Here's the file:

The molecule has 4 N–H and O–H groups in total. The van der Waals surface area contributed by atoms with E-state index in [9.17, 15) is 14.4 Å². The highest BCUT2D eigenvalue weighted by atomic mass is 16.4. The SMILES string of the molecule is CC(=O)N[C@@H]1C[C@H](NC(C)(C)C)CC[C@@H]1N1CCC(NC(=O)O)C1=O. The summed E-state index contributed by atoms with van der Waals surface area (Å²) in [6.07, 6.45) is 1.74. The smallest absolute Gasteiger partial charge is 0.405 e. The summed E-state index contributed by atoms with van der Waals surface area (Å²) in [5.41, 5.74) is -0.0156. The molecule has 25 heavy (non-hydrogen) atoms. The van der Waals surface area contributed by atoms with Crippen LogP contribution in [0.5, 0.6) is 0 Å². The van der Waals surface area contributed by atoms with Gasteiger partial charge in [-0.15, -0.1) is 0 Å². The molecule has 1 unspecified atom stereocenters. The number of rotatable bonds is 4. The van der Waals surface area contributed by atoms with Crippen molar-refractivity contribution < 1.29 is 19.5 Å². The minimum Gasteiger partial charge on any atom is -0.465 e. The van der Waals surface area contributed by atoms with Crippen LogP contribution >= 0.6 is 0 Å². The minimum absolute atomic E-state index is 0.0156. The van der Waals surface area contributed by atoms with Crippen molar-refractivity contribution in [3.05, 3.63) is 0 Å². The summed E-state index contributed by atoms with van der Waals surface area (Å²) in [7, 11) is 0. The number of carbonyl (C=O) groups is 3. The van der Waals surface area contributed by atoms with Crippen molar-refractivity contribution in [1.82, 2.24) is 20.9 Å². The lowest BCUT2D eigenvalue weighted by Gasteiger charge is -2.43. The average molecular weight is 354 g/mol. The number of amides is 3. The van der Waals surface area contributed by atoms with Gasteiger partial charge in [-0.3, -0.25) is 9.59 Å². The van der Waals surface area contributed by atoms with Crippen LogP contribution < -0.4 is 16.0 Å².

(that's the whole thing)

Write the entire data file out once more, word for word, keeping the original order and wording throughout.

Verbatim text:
The molecule has 4 N–H and O–H groups in total. The van der Waals surface area contributed by atoms with E-state index in [9.17, 15) is 14.4 Å². The highest BCUT2D eigenvalue weighted by atomic mass is 16.4. The SMILES string of the molecule is CC(=O)N[C@@H]1C[C@H](NC(C)(C)C)CC[C@@H]1N1CCC(NC(=O)O)C1=O. The summed E-state index contributed by atoms with van der Waals surface area (Å²) in [6.07, 6.45) is 1.74. The smallest absolute Gasteiger partial charge is 0.405 e. The summed E-state index contributed by atoms with van der Waals surface area (Å²) in [5.41, 5.74) is -0.0156. The molecule has 25 heavy (non-hydrogen) atoms. The van der Waals surface area contributed by atoms with Crippen LogP contribution in [0.5, 0.6) is 0 Å². The van der Waals surface area contributed by atoms with Gasteiger partial charge in [-0.15, -0.1) is 0 Å². The molecule has 1 unspecified atom stereocenters. The number of rotatable bonds is 4. The van der Waals surface area contributed by atoms with Crippen molar-refractivity contribution < 1.29 is 19.5 Å². The minimum Gasteiger partial charge on any atom is -0.465 e. The van der Waals surface area contributed by atoms with Crippen LogP contribution >= 0.6 is 0 Å². The minimum absolute atomic E-state index is 0.0156. The van der Waals surface area contributed by atoms with Crippen molar-refractivity contribution in [3.05, 3.63) is 0 Å². The summed E-state index contributed by atoms with van der Waals surface area (Å²) in [7, 11) is 0. The number of carbonyl (C=O) groups is 3. The van der Waals surface area contributed by atoms with Crippen molar-refractivity contribution in [1.82, 2.24) is 20.9 Å². The lowest BCUT2D eigenvalue weighted by Gasteiger charge is -2.43. The average molecular weight is 354 g/mol. The number of amides is 3. The van der Waals surface area contributed by atoms with Gasteiger partial charge in [-0.3, -0.25) is 9.59 Å². The van der Waals surface area contributed by atoms with Crippen LogP contribution < -0.4 is 16.0 Å².